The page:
Loki is a god in Norse mythology. Loki is in some sources the son of Fárbauti and Laufey, the brother of Helblindi and Býleistr. By the jötunn Angrboða, Loki is the father of Hel, the wolf Fenrir, the world serpent Jörmungandr. By his wife Sigyn, Loki is the father of Narfi and/or Nari. By the stallion Svaðilfari, Loki is the mother—giving birth in the form of a mare—to the eight-legged horse Sleipnir. In addition, Loki is referred to as the father of Váli in Prose Edda, though this source refers to Odin as the father of Váli twice, Váli is found mentioned as a Son of Loki only once. Loki's relation with the gods varies by source. Loki is a shape shifter and in separate incidents he appears in the form of a salmon, a mare, a fly, an elderly woman named Þökk. Loki's positive relations with the gods end with his role in engineering the death of the god Baldr and Loki is bound by Váli with the entrails of one of his sons. In both the Poetic Edda and the Prose Edda, the goddess Skaði is responsible for placing a serpent above him while he is bound.
The serpent drips venom from above him. With the onset of Ragnarök, Loki is foretold to slip free from his bonds and to fight against the gods among the forces of the jötnar, at which time he will encounter the god Heimdallr and the two will slay each other. Loki is referred to in the Poetic Edda, compiled in the 13th century from earlier traditional sources. Loki may be depicted on the Snaptun Stone, the Kirkby Stephen Stone, the Gosforth Cross. Loki's origins and role in Norse mythology, which some scholars have described as that of a trickster god, have been much debated by scholars. Loki is referenced in a variety of media in modern popular culture; the etymology of the name Loki has been extensively debated. The name has at times been associated with the Old Norse word logi, but there seems not to be a sound linguistic basis for this. Rather, the Scandinavian variants of the name point to an origin in the Germanic root *luk-, which denoted things to do with loops; this corresponds with usages such as the Swedish lokkanät and Faroese Lokkanet and Faroese lokki~grindalokki~grindalokkur.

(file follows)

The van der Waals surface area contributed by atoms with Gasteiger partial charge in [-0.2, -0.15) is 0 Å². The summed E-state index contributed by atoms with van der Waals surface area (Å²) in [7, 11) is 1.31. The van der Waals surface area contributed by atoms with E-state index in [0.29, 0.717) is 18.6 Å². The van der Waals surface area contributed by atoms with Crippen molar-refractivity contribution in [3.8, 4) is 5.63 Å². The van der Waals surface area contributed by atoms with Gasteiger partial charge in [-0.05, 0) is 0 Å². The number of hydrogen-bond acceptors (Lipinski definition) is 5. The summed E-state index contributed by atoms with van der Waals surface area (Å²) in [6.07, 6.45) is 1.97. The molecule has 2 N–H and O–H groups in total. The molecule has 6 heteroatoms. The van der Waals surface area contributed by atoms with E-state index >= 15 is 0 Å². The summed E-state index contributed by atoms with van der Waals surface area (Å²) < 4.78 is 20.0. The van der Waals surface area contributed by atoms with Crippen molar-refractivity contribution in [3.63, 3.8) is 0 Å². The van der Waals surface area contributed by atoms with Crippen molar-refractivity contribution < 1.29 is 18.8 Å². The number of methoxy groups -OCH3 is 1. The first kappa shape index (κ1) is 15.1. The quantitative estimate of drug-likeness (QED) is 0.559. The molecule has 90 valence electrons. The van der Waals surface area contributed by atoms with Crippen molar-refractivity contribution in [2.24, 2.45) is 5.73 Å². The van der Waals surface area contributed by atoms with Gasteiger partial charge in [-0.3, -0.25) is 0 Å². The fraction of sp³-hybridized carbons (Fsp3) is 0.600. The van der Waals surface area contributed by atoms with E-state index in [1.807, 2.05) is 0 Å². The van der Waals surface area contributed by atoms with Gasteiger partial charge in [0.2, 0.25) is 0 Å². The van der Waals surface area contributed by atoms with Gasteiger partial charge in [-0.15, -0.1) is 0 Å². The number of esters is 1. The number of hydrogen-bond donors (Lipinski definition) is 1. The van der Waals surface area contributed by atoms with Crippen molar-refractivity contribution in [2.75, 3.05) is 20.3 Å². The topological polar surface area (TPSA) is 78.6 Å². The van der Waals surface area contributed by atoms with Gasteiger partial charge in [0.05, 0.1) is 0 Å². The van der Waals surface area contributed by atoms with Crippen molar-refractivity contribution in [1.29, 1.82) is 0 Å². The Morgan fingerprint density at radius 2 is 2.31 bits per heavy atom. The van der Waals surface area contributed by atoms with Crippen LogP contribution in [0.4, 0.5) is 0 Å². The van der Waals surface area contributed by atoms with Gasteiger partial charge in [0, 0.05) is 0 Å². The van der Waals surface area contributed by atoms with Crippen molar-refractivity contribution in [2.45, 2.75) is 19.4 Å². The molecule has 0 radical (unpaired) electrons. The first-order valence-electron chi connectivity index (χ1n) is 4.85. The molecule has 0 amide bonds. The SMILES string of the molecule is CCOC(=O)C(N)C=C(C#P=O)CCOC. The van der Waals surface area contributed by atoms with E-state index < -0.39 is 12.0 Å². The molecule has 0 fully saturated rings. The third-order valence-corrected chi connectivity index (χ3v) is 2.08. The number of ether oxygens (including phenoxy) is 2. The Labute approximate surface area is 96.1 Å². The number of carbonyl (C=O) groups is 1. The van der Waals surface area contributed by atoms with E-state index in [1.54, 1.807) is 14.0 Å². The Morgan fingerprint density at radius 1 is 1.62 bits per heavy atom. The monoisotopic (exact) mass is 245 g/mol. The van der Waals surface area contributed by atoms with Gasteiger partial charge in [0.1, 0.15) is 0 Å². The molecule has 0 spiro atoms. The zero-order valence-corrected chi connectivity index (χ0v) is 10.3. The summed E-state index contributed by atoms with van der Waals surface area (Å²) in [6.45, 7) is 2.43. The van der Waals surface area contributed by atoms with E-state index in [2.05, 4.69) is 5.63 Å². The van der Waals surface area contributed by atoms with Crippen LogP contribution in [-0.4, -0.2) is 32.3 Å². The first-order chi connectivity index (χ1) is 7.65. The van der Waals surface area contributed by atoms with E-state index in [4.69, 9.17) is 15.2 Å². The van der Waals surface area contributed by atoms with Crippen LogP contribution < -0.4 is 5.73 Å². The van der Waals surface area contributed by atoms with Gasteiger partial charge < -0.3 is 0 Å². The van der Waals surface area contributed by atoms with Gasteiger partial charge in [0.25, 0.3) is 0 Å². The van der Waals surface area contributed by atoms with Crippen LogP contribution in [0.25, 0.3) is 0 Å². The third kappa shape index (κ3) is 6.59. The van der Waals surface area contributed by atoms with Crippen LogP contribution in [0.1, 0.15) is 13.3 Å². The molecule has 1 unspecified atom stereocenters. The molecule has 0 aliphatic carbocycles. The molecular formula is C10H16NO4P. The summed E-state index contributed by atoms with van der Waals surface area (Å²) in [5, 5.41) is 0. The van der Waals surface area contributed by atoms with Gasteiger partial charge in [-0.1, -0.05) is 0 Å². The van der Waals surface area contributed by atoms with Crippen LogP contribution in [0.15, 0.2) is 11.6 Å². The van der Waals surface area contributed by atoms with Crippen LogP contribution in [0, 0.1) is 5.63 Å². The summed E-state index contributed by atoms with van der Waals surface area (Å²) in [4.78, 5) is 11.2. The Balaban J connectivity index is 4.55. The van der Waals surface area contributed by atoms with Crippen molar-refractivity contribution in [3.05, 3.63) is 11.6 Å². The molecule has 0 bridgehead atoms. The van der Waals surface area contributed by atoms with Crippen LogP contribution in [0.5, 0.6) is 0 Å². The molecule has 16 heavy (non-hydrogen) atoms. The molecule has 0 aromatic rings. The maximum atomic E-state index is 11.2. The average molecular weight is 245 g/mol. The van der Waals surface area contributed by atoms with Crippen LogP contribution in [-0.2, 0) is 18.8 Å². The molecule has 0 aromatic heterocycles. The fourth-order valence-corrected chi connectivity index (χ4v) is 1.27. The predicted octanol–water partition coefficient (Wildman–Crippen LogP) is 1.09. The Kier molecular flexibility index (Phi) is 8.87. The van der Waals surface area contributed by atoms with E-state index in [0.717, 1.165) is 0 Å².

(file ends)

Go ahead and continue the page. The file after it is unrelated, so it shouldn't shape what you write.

Some Eastern Swedish traditions referring to the same figure use forms in n- like Nokk, but this corresponds to the *luk- etymology insofar as those dialects used a different root, Germanic *hnuk-, in contexts where western varieties used *luk-: "nokke corresponds to nøkkel" "as loki~lokke to lykil". While it has been suggested that this association with closing could point to Loki's apocalyptic role at Ragnarök, "there is quite a bit of evidence that Loki in premodern society was thought to be the causer of knots/tangles/loops, or himself a knot/tangle/loop. Hence, it is natural that Loki is the inventor of the fishnet, which consists of loops and knots, that the word loki is a term for makers of cobwebs: spiders and the like." Though not prominent in the oldest sources, this identity as a "tangler" may be the etymological meaning of Loki's name. In various poems from the Poetic Edda, sections of the Prose Edda Loki is alternatively referred to as Loptr, considered derived from Old Norse lopt meaning "air", therefore points to an association with the air.
The name Hveðrungr is used in reference to Loki, occurring in names for Hel and in reference to Fenrir. In the Poetic Edda, Loki appears in the poems Völuspá, Lokasenna, Þrymskviða, Reginsmál, Baldrs draumar, Hyndluljóð. In stanza 35 of the Poetic Edda poem Völuspá, a völva tells Odin that, among many other things, she sees Sigyn sitting unhappily with her bound husband, under a "grove of hot springs". In stanza 51, during the events of Ragnarök, Loki appears free from his bonds and is referred to as the "brother of Býleistr": A ship journeys from the east, Muspell's people are coming, over the waves, Loki steers There are the monstrous brood with all the raveners, The brother of Byleist is in company with them. In stanza 54, after consuming Odin and being killed by Odin's son Víðarr, Fenrir is described as "Loki's kinsman"; the poem Lokasenna centers around Loki flyting with other gods. The poem begins with a prose introduction detailing that Ægir, a figure associated with the sea, is hosting a feast in his hall for a number of the gods and elves.